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Samadhi Sutta

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Title: Samadhi Sutta: Concentration

Summary: How the development of concentration leads to discernment.

SN 22.5

PTS: S iii 13

CDB i 863

Samadhi Sutta: Concentration

translated from the Pali by

Thanissaro Bhikkhu

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<p>I have heard that on one occasion the Blessed One was staying near Savatthi in Jeta's Grove, Anathapindika's monastery. There he addressed the monks: “Monks!”

“Yes, lord,” the monks responded.

The Blessed One said: “Develop concentration, monks. A concentrated monk discerns in line with what has come into being. And what does he discern in line with what has come into being? The origination & disappearance of form. The origination & disappearance of feeling… perception… fabrications. The origination & disappearance of consciousness.

“And what is the origination of form? …feeling? …perception? …fabrications? What is the origination of consciousness?

“There is the case where one enjoys, welcomes, & remains fastened. And what does one enjoy & welcome, to what does one remain fastened? One enjoys, welcomes, & remains fastened to form. As one enjoys, welcomes, & remains fastened to form, there arises delight. Any delight in form is clinging. From clinging/sustenance as a requisite condition comes becoming. From becoming as a requisite condition comes birth. From birth as a requisite condition, then aging & death, sorrow, lamentation, pain, distress, & despair come into play. Such is the origination of this entire mass of stress & suffering.

“One enjoys, welcomes, & remains fastened to feeling… perception… fabrications…

“One enjoys, welcomes, & remains fastened to consciousness. As one enjoys, welcomes, & remains fastened to consciousness, there arises delight. Any delight in consciousness is clinging. From clinging/sustenance as a requisite condition comes becoming. From becoming as a requisite condition comes birth. From birth as a requisite condition, then aging & death, sorrow, lamentation, pain, distress, & despair come into play. Such is the origination of this entire mass of stress & suffering.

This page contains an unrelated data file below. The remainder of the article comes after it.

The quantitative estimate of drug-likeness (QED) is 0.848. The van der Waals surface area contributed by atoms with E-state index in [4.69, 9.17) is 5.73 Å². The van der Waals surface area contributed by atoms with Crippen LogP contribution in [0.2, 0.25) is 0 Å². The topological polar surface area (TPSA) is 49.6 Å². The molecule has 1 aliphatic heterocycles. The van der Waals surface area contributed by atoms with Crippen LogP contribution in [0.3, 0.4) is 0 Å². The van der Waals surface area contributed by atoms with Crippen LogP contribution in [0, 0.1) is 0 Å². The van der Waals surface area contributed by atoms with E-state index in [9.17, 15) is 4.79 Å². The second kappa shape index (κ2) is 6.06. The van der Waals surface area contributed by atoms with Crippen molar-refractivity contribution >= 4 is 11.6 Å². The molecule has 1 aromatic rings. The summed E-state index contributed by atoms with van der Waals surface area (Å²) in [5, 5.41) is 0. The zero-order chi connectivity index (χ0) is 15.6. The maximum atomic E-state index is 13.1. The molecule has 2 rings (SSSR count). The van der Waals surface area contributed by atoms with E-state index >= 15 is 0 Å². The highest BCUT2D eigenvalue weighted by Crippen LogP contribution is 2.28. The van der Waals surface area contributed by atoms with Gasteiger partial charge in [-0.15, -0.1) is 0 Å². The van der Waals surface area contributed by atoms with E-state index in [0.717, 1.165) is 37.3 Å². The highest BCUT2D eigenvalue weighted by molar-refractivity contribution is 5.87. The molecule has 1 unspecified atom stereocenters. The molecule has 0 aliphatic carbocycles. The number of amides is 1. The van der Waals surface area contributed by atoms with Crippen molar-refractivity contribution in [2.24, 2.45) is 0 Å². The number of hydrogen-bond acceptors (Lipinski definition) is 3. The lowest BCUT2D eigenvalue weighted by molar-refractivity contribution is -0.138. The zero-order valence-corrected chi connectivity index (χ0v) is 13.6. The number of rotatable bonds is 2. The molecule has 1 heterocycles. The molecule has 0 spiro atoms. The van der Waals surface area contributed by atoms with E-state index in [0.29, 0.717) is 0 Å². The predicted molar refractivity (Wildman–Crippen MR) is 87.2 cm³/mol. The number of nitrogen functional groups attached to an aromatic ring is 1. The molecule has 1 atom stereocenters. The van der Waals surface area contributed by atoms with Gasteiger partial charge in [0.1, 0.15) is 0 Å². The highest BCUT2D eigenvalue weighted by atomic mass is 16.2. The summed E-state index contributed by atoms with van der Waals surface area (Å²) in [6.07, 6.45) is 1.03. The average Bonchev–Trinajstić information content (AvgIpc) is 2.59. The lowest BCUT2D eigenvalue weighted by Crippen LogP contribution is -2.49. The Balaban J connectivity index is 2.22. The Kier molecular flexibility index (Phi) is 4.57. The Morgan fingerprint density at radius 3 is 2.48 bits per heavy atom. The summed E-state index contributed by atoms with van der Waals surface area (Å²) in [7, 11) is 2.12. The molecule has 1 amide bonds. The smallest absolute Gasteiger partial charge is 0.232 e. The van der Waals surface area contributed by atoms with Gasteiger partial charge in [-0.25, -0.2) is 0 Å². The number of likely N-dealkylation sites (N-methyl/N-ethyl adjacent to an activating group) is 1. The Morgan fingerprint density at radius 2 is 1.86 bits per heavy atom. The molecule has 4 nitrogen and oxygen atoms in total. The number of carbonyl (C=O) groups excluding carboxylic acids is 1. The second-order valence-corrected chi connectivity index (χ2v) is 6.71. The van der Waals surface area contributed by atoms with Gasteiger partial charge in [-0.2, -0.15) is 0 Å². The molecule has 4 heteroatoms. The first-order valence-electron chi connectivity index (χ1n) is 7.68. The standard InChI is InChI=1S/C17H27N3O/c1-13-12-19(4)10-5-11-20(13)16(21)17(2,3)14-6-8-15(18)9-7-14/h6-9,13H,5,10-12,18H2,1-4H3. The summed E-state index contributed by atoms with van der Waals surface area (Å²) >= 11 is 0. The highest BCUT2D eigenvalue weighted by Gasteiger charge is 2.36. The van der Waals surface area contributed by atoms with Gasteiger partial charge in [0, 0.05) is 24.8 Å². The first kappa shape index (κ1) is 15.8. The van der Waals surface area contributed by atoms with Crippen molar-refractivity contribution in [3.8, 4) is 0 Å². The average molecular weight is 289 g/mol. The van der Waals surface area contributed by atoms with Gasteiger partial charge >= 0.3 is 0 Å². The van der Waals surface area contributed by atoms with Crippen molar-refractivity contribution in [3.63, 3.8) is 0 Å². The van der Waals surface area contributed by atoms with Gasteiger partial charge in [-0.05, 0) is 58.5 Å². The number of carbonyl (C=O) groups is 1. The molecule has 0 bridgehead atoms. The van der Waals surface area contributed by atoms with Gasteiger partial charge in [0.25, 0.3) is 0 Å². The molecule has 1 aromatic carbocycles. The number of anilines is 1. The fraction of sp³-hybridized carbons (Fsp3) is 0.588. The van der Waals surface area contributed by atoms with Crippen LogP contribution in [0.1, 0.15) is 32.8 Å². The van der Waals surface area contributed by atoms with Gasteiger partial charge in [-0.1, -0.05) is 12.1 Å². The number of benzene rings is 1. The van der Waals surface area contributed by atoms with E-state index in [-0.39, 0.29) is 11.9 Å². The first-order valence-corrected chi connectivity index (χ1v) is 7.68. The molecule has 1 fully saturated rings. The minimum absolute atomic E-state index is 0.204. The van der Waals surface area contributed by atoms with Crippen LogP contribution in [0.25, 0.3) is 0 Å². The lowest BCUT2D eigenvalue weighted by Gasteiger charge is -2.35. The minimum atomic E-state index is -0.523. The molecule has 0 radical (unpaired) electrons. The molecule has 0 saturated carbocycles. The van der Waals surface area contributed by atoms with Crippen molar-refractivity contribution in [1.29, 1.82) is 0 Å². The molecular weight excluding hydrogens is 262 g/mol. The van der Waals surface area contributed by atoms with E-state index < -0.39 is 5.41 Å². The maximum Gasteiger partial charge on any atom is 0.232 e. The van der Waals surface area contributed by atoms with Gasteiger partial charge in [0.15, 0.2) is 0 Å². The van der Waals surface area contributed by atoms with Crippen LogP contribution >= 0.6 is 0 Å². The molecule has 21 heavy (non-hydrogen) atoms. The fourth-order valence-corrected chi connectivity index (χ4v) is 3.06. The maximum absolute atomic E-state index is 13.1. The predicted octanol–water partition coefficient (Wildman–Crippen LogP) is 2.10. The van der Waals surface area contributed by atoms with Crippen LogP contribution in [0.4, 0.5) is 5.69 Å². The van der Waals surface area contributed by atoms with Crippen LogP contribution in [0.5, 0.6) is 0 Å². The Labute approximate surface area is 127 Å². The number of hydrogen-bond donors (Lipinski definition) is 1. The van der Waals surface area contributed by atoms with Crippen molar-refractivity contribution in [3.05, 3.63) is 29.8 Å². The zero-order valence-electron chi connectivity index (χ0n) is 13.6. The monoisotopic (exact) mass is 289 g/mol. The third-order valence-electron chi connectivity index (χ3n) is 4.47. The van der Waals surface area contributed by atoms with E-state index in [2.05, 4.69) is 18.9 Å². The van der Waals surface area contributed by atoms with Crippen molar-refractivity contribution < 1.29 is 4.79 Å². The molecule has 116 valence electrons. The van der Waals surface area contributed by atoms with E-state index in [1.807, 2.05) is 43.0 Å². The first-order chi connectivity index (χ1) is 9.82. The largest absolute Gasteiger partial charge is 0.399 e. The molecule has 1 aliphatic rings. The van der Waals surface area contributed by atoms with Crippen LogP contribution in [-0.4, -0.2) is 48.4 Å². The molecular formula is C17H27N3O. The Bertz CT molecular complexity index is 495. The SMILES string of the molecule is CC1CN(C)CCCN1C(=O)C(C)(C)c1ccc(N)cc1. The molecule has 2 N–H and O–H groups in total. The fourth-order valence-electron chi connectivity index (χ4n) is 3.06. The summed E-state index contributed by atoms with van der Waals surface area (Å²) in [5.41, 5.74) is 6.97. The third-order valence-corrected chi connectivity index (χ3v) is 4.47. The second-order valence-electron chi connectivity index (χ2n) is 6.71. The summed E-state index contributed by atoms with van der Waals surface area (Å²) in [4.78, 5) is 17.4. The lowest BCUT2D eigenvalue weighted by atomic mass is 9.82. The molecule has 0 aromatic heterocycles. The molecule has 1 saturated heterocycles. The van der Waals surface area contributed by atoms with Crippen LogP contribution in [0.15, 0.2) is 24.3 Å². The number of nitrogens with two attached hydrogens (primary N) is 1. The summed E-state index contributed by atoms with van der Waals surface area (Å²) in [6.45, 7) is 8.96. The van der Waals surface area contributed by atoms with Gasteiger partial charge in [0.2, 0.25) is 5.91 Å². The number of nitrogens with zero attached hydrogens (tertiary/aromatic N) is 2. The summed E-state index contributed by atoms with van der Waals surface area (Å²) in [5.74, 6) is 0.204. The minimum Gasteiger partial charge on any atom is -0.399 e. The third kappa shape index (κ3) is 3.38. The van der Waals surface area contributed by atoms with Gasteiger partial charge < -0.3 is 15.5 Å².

“This, monks, is the origination of form. This, the origination of feeling… perception… fabrications. This, the origination of consciousness.”

&nbsp;”And what is the disappearance of form? …feeling? …perception? …fabrications? What is the disappearance of consciousness?

“There is the case where one doesn't enjoy, welcome, or remain fastened. And what does one not enjoy or welcome, to what does one not remain fastened? One doesn't enjoy, welcome, or remain fastened to form. As one doesn't enjoy, welcome, or remain fastened to form, any delight in form ceases. From the cessation of delight comes the cessation of clinging. From the cessation of clinging/sustenance, the cessation of becoming. From the cessation of becoming, the cessation of birth. From the cessation of birth, then aging & death, sorrow, lamentation, pain, distress, & despair all cease. Such is the cessation of this entire mass of stress & suffering.

“One doesn't enjoy, welcome, or remain fastened to feeling… perception… fabrications…

“One doesn't enjoy, welcome, or remain fastened to consciousness. As one doesn't enjoy, welcome, or remain fastened to consciousness, any delight in consciousness ceases. From the cessation of delight comes the cessation of clinging. From the cessation of clinging/sustenance, the cessation of becoming. From the cessation of becoming, the cessation of birth. From the cessation of birth, then aging & death, sorrow, lamentation, pain, distress, & despair all cease. Such is the cessation of this entire mass of stress & suffering.

“This, monks, is the disappearance of form. This, the disappearance of feeling… perception… fabrications. This, the disappearance of consciousness.”</p>

<p>See also: MN 28; SN 12.2; SN 12.61</p>

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<b>Provenance:</b>

	<div id="F_sourceCopy">The source of this work is the gift within Access to Insight "Offline Edition 2012.09.10.14", last replication 12. March 2013, generously given by John Bullitt and mentioned as: ©2006 Thanissaro Bhikkhu.</div>
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	<div id="F_sourceTitle">Transcribed from a file provided by the translator.</div>
	<div id="F_atiCopy">This Zugang zur Einsicht edition is <img width="8" src="./../../../img/d2.png" alt="[dana/©]" class='cd'/>2013 (ATI 2006-2012).</div>
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<div id="F_citation"><b>How to cite this document</b> (one suggested style): "Samadhi Sutta: Concentration" (SN 22.5), translated from the Pali by  Thanissaro Bhikkhu. <i>Access to Insight</i>, 29 June 2010, [[http://www.accesstoinsight.org/tipitaka/sn/sn22/sn22.005.than.html|http://www.accesstoinsight.org/tipitaka/sn/sn22/sn22.005.than.html]] . Retrieved on 10 September 2012 (Offline Edition 2012.09.10.14), republished by <i>Zugang zur Einsicht</i> on &nbsp;

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en/tipitaka/sut/sn/sn22/sn22.005.than.txt · Last modified: 2018/11/14 04:26 by Johann